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33 Quinnipiac Prob. L.J. 147 (2019-2020)
The Dilemma of the Transgender Heir

handle is hein.journals/qplj33 and id is 165 raw text is: 












QUINNIPIAC PROBATE


         LAW JOURNAL


VOLUME33                                2020                                  ISSUE 2




           THE DILEMMA OF THE TRANSGENDER HEIR

                                 CARLA   SPIVACK*

     I. INTRODUCTION

         It has't happened yet, but it's only a matter of time. A will leaves a gift to
a testator's daughter, Jill, or a trust benefits my grandsons.  The  beneficiary,
or a member   of the beneficiary class, is a transgender person' who has transitioned
to the opposite  sex  since the instrument  was  executed.  The  other beneficiaries,
seeing  a  chance  to  increase their  share, argue  that the  daughter   or son
mentioned   in the devise no longer exists and the gift fails. The named heir angrily
responds  that he or she is the same person the testator wished to benefit in the will.
How   should  will and  trust law   its canons of construction,  its default rules, its
presumptions   -solve   this problem?

         For  readers who   question the  likelihood of such  a scenario:  trusts and
estates professors-and practitioners-well know, where money is involved,
family  members   will contest  a will for any reason  and will act with  astounding



* Professor of Law and Director of Certificate in Estate Planning, Oklahoma City University School of Law.
My thanks to Naomi R. Cahn, Bridget Crawford. Shannon Roesler and Allison Anna Tait for their extremely
valuables suggestions and feedback, as well as the other participants in the Southeastern Association of Law
Schools Annual Meeting Trusts and Estates Session, Stephen R. Alton, Deborah S. Gordon, Victoria J.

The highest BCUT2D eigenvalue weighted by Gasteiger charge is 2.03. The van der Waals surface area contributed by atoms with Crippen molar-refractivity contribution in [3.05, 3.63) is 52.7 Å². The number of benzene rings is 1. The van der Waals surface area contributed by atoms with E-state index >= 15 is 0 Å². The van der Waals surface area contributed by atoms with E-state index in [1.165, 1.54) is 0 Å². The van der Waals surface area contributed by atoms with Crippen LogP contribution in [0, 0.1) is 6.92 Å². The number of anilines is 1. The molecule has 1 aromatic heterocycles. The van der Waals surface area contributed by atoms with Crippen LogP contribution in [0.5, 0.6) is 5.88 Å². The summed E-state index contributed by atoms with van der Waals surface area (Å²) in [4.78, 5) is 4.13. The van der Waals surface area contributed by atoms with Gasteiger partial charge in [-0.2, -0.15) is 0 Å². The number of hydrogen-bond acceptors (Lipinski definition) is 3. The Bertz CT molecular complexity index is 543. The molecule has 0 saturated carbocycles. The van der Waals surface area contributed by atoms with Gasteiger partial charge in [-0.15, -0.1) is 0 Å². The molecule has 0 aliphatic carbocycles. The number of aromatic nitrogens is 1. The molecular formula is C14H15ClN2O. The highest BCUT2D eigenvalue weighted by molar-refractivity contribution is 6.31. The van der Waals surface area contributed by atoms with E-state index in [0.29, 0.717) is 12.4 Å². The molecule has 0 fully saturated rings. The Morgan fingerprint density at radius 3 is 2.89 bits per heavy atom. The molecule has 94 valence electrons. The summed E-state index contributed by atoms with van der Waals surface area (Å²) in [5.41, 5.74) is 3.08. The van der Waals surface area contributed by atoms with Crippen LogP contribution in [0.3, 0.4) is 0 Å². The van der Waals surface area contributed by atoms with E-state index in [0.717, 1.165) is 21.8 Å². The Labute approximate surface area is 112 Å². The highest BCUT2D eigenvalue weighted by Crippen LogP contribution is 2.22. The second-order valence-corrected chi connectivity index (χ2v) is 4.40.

Haneman, Browne Lewis, Alberto Lopez, Phyllis Tait and Reid Wiesbord. I am also grateful to my students
in the Summer Term Wills, Trusts and Estates class at Suffolk University Law School in 2019, for their
lively and inspiring discussion of this topic. I also thank my colleague Michael P. O'Shea, for his cogent
impromptu explanation of Foucault and power.
1 Throughout this article, I use the term transgender to refer to a person whose gender identity or gender
expression differs from the gender assigned to them at birth and appearing on their birth certificate. GLAAD
Media Reference Guide - Transgender, GLAAD, https://www.glaad.org/reference/transgender (last visited
Nov. 6, 2019). I use the term transition to refer to the process a transgender person might choose to
undergo to alter their birth sex, whether involving a range of possible legal, personal, and medical
interventions, including telling one's family, friends, and co-workers; using a different name and new
pronouns; dressing differently; changing one's name and/or sex on legal documents; hormone therapy; and
possibly (though not always) one or more types of surgery. Id.

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